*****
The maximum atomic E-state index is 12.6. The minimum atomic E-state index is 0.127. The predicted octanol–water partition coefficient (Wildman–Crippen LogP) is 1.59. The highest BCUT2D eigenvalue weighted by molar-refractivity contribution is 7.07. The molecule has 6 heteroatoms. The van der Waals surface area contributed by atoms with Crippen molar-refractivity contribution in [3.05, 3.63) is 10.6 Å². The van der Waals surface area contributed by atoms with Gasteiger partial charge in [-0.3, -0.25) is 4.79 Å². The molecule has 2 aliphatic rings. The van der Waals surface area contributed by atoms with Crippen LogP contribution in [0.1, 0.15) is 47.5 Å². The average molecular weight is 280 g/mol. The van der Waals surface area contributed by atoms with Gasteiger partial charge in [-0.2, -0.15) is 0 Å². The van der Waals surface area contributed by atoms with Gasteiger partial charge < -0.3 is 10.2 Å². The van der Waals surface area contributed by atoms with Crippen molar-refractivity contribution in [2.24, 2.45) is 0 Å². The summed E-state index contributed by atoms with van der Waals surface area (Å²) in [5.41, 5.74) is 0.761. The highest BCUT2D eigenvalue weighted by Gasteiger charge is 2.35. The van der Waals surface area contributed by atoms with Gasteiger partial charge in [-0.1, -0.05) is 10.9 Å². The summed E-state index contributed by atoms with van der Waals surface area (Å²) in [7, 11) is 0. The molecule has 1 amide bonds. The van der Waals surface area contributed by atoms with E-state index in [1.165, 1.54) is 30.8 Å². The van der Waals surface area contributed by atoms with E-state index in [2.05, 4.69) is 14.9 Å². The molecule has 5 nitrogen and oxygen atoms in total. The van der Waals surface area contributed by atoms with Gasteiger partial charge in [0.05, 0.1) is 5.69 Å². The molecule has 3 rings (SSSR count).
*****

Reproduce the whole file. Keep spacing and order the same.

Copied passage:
The maximum atomic E-state index is 12.6. The minimum atomic E-state index is 0.127. The predicted octanol–water partition coefficient (Wildman–Crippen LogP) is 1.59. The highest BCUT2D eigenvalue weighted by molar-refractivity contribution is 7.07. The molecule has 6 heteroatoms. The van der Waals surface area contributed by atoms with Crippen molar-refractivity contribution in [3.05, 3.63) is 10.6 Å². The van der Waals surface area contributed by atoms with Gasteiger partial charge in [-0.3, -0.25) is 4.79 Å². The molecule has 2 aliphatic rings. The van der Waals surface area contributed by atoms with Crippen LogP contribution in [0.1, 0.15) is 47.5 Å². The average molecular weight is 280 g/mol. The van der Waals surface area contributed by atoms with Gasteiger partial charge in [-0.2, -0.15) is 0 Å². The van der Waals surface area contributed by atoms with Gasteiger partial charge < -0.3 is 10.2 Å². The van der Waals surface area contributed by atoms with Crippen molar-refractivity contribution in [2.24, 2.45) is 0 Å². The summed E-state index contributed by atoms with van der Waals surface area (Å²) in [5.41, 5.74) is 0.761. The highest BCUT2D eigenvalue weighted by Gasteiger charge is 2.35. The van der Waals surface area contributed by atoms with Gasteiger partial charge in [-0.1, -0.05) is 10.9 Å². The summed E-state index contributed by atoms with van der Waals surface area (Å²) in [7, 11) is 0. The molecule has 1 amide bonds. The van der Waals surface area contributed by atoms with E-state index in [1.165, 1.54) is 30.8 Å². The van der Waals surface area contributed by atoms with E-state index in [2.05, 4.69) is 14.9 Å². The molecule has 5 nitrogen and oxygen atoms in total. The van der Waals surface area contributed by atoms with Gasteiger partial charge in [0.05, 0.1) is 5.69 Å². The molecule has 3 rings (SSSR count).